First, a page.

Other Disorders Affecting The Hands And Feet

Several other generalized skin disorders have classic clinical findings on the palms and soles. These disorders are discussed in more detail in Chap 241; however, they are mentioned briefly here so as to be reminded of these disorders when a patient presents with a complaint in one of these body regions.

Erythema multiforme has characteristic findings on the palms and soles. These lesions are erythematous macules with a violaceous, dusky or bullous center. They are commonly referred to as target or iris lesions. Discovering such lesions should incite a search for similar lesions on the rest of the body, hemorrhagic erosions on the mucosal surfaces, and conjunctival hemorrhage in the eyes.

Secondary syphilis also has characteristic palm and sole lesions. These lesions are red-brown to brown macules on the palms and soles. Although patients with darker pigmented skin may have several hyperpigmented macules as a normal finding, recent onset or failure of the patient to recall such lesions should increase the clinician's suspicion of secondary syphilis. These lesions are often asymptomatic and may be the only indication of secondary syphilis. A high index of suspicion is necessary, and appropriate further clinical examination and serology should be carried out.

Rocky Mountain spotted fever may also present initially with palm or sole lesions. These appear as blanching erythematous macules that later become nonblanching petechial lesions. These lesions start distally and spread proximally.

Kawasaki disease, scarlet fever, and toxic shock syndrome may all have palmar erythema as a prominent feature. The palms and soles will desquamate as these diseases progress.

Furthermore, when considering pruritic eruptions of the extremities, one must always think about scabies. The hands, feet, and elbows along with the groin are the most common areas of involvement. Diagnostic burrows will most likely be found in the hyperkeratotic skin of the palms and soles particularly along the web spaces and the wrist. When the scabetic mite burden becomes quite high, Norwegian scabies results. Thick hyperkeratosis resembling dermatitis results [ Fig 239-9 (Pjate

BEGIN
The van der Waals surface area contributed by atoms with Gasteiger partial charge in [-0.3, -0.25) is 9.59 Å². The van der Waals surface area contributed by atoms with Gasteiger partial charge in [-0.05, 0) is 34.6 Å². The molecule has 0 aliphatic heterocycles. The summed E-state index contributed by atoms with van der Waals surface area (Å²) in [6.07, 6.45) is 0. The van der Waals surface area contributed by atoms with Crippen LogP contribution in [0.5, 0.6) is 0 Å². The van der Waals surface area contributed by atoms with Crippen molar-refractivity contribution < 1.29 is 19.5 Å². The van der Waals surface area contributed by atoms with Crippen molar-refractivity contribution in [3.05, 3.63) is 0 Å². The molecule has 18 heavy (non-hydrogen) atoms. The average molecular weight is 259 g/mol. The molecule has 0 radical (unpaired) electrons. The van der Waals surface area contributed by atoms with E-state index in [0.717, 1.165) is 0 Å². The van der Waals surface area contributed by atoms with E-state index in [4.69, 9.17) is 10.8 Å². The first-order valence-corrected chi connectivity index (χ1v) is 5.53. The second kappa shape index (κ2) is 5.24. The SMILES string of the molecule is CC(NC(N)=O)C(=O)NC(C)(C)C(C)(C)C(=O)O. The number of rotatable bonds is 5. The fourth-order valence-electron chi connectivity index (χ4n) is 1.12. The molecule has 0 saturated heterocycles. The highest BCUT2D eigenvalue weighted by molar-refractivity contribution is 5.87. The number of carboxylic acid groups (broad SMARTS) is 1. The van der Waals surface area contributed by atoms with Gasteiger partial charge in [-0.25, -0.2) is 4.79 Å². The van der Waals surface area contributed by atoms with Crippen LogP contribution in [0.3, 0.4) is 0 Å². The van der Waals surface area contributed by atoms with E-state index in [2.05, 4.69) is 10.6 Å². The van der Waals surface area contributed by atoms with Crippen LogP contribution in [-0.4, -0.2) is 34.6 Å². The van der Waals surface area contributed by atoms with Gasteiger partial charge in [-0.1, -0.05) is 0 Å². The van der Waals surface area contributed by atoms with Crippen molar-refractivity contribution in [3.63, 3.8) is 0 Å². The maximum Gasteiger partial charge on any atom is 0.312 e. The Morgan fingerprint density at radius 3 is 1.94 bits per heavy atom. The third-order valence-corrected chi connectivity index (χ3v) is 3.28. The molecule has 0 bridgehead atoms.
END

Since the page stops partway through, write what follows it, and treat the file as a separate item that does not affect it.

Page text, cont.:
24)]. See Chap 242 for further discussion.

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FIG. 239-9 (PJateM). Norwegian scabies. The thick scale, erythema, and exudate resemble a foot dermatitis. This disorder should not be forgotten when presented with a patient with extremely pruritic scaly eruption. Norwegian scabies is more common in immunocompromised and debilitated patients.

Finally, all the major types of skin cancer including malignant melanoma, squamous cell carcinoma, and basal cell carcinoma can occur on the extremities. BIBLIOGRAPHY

Omura EF, Rye B: Dermatologic disorders of the foot. Clin Sports Med 13(4):825, 1994.

Hochman LG: Paronychia: More than just an abscess. Int J Dermatol 34(6):385, 1995.

Epstein E: Hand dermatitis: Practical management and current concepts. J Am Acad Dermatol 10:395, 1984.

Epstein E, Maibach HI: Palms and soles, in Roenigk HH, Maibach HI (eds): Psoriasis, 2d ed. New York, Marcel Dekker, 1990, p 121.

Katz HI: Systemic antifungal agents used to treat onychomycosis. J Am Acad Dermatol 38:S48, 1998.

Ryan TJ, Burnand K: Diseases of the veins and arteries—Leg ulcers, in Champion, et al (eds): Rook/Wilkinson/Ebling Textbook of Dermatology, 5th ed. Oxford, Blackwell Scientific, 1992, pp 1963-2013.

Bondi EE, Lazarus GS: Panniculitis, in Fitzpatrick TB, et al (eds): Dermatology in General Medicine, 4th ed. New York, McGraw-Hill, 1993, pp 1392-1345.

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